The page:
PORTLAND, Oregon — Why do we use terms such as “male nurse,” “lady doctor” and “male prostitute”? Why is there a need to clarify gender when it comes to these roles and occupations, as if there are gender-based stigmas associated with them?
Or the better question is: How do we, as copy editors, catch and fix this sexist language when it comes across in our daily work in the 21st century?
A four-member panel discussed specific topics on sexist language and how to handle it during the one-hour session Friday afternoon. The panel consisted of Colleen Barry, freelance journalist; Dilane Mitchell, ad representative, Tribune Publishing; Kory Stamper, associate editor, Merriam-Webster; and Karen Yin, freelancer, AP vs. Chicago | Conscious Style Guide.
Barry started the session by discussing what sexism is … and what it isn’t.
“Sexism is gender-based prejudice plus power,” she said. “So just saying something nasty about a gender is not itself sexism, there has to also be institutional or societal power behind it, which is why saying ‘old men are dicks,’” is not sexist. She added that sexism, though, hurts people of all genders.
Barry passed the discussion to Yin, who discussed how the Associated Press Stylebook and the Chicago Manual of Style address language that could be considered sexist.
“AP style totally favors expressions and popular usage,” she said, noting that that is how email lost its hyphen. “I see their efforts in trying to acknowledge nontraditional thoughts and different points of view,” she said. “But at the same time it doesn’t seem to really comprehend what’s going on.”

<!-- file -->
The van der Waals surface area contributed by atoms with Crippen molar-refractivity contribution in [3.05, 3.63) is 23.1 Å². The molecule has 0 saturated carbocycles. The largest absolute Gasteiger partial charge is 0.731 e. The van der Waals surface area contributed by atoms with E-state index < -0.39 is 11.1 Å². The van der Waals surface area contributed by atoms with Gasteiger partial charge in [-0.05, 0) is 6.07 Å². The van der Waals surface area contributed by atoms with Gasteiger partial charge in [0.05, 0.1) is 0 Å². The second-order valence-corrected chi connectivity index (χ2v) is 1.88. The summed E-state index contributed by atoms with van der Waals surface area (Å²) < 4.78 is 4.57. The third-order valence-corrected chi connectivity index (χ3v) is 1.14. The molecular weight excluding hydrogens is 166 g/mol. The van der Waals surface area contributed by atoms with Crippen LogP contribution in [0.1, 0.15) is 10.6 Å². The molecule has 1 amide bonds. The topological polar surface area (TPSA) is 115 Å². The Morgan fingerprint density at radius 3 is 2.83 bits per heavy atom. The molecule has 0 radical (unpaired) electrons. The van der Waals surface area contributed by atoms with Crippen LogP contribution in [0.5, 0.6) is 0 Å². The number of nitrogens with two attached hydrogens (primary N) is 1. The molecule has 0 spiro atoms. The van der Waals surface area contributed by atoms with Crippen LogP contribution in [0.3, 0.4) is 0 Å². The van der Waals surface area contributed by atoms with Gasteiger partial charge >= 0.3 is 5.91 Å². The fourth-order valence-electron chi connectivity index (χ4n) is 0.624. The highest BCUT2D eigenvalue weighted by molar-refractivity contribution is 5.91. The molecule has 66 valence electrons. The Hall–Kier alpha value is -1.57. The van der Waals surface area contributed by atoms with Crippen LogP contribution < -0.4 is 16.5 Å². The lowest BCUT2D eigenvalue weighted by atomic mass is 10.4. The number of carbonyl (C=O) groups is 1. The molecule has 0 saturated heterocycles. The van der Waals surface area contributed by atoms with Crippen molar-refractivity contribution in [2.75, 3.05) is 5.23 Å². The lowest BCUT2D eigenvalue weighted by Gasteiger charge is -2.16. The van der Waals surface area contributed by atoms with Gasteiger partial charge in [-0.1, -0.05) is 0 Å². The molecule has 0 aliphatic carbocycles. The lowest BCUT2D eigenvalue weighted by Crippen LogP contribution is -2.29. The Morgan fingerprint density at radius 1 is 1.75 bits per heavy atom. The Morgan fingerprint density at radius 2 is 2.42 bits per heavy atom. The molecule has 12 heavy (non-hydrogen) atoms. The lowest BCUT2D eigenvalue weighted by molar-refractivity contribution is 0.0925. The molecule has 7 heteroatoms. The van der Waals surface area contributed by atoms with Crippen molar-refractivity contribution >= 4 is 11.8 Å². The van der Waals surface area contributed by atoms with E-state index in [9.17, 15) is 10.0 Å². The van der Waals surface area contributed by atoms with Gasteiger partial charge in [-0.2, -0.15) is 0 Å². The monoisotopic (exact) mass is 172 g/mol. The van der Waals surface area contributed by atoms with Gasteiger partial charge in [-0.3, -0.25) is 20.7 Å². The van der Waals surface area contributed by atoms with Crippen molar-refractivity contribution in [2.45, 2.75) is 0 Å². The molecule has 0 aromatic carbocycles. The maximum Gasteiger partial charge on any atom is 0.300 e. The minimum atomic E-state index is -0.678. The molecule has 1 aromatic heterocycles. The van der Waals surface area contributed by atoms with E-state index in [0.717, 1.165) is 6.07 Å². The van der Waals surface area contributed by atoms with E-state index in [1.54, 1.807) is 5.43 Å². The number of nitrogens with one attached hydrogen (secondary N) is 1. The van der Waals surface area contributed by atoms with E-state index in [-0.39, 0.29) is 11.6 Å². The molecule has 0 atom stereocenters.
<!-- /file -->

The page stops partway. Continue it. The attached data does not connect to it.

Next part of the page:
Yin continued her discussion by reading terms from the Associated Press Stylebook — same sex marriage, gay marriage, widow/widower, female/woman — that were contradictory regarding the roles and importance of males and females. She read an entry: “Although the word ‘humanity’ is the best choice for when both men and women are involved, (the words) ‘man’ and ‘mankind’ can be used if no other term is convenient.”
Yin said, “So, I hear, ‘Oh, if being nonsexist is not convenient, then don’t worry about it, you know, next time — you’ll get it.’”
One of the main points of this session was to educate the audience on what kind of sexist terminology is being used on a daily basis and to not be complacent and not let it go, but to speak up, stand up and talk to someone about why sexist language should be replaced or deleted entirely. Note: Maybe don’t use AP style as your only reference guide regarding sexist language.
How to be a pain in the ass without getting fired (from the session’s PowerPoint narrated by Colleen Barry, freelance journalist):
Top 9 takeaways: